Feeding Birds In Winter

With cold weather on the horizon and the winter months drawing ever closer, it is important to be prepared for the inevitable influx of wild birds that will look to you for sustenance between autumn and spring.


Because of this, we have listed our top four things to keep in mind when planning to feed wild birds through winter.

 

Feed High Energy Foods

With the weather hitting colder temperatures, and the possibility of snow (we never know), it is important to feed the right foods. When the weather gets colder birds use more energy to keep warm, so it is vital that they eat more to replace this extra energy.

Foods like sunflower hearts and suet have the highest density of energy per gram, so feed these as straights or within mixes where possible! Our high energy mix is the perfect blend of these ingredients.

 

Stock Up

Bearing in mind that at the first sign of very cold weather wild birds will almost immediately flock to gardens to get their food, it is important to make sure that a sudden rush of dining birds in your garden does not leave you with empty feeders and hungry birds. The best way to avoid this situation is by planning ahead and buying your bird food in bulk.

Bulk buying won’t only cover you for any surges of hungry bird visits, it is also likely to cost you less per kilo than buying food in smaller bags, which will actually save you money in the long run and as long as your bird food is kept in the right conditions (a cool, dry place out of direct sunlight) it will have a very long shelf life, often keeping its freshness for up to twelve months. If you need any storage bins, we have these available for you in 2 styles which can be found here and here.

 

Keep it Clean

Whilst providing the right kind of food for wild birds is important, it can potentially cause them harm if it is fed from dirty or contaminated feeders. It is recommended that feeders, tables and bird baths are cleaned on a regular basis to prevent the spread of disease and bacteria amongst garden birds.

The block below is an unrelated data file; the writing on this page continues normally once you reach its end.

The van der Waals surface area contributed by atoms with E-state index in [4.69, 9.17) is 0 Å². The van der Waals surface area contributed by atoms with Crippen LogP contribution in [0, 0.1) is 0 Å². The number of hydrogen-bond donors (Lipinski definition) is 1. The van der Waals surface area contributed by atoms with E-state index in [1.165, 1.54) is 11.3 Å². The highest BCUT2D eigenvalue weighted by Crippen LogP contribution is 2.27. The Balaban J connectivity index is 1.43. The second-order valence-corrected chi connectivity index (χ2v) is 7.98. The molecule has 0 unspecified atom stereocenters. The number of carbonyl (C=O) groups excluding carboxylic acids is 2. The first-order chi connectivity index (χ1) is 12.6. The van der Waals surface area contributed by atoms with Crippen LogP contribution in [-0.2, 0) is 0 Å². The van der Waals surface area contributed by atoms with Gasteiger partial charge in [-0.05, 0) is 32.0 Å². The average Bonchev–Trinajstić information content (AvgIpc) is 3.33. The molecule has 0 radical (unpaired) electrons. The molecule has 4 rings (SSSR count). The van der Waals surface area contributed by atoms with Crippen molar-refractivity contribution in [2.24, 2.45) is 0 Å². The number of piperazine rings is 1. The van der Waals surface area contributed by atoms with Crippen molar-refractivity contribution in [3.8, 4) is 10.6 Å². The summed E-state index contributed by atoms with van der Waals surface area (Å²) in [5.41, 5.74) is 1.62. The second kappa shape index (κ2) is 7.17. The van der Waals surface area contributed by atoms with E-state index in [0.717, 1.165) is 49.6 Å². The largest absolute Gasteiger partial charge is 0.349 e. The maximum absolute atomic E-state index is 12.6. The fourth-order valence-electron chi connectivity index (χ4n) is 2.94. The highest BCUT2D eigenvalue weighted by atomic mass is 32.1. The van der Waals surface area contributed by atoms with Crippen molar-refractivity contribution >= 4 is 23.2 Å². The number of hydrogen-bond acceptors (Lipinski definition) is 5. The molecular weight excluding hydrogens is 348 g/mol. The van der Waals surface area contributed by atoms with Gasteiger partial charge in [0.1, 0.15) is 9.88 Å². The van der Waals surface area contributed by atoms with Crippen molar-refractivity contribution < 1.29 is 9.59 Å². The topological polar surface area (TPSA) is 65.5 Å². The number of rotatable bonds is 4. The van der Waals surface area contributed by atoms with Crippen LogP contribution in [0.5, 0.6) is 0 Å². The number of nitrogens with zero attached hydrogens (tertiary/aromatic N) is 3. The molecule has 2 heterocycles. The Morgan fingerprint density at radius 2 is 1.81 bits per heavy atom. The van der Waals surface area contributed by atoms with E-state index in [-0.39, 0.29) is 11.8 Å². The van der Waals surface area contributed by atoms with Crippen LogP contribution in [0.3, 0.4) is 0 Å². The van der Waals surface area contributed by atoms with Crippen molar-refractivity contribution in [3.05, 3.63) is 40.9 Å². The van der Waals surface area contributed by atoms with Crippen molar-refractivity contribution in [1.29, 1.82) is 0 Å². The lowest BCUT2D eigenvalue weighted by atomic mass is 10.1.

The cleaning and sanitising of these items is even more important when planning ahead for winter. This is because between August and September bird feeders and tables can be neglected by garden birds; this allows them to stagnate and encourages bacteria and other harmful organisms to multiply. We stock everything here at Brinvale to keep for feeders ad stations in the best hygienic way they can be, take a look here.

 

Look to the Future

Another way in which to prepare for having potential wild bird residents in your garden is by siting nest boxes early. This will provide any local wild birds with potential warm shelters in which to roost in the cold winter months as well as giving them time to become used to the boxes making them more likely to use them as nesting sites.

When siting nest boxes, it is important to put them in the right place; the ideal position for placement of a nesting box is between 1.5 and 5.5m above the ground, in a sheltered shaded spot, out of the prevailing wind, which is out of direct sunlight and,
if possible, north-east facing.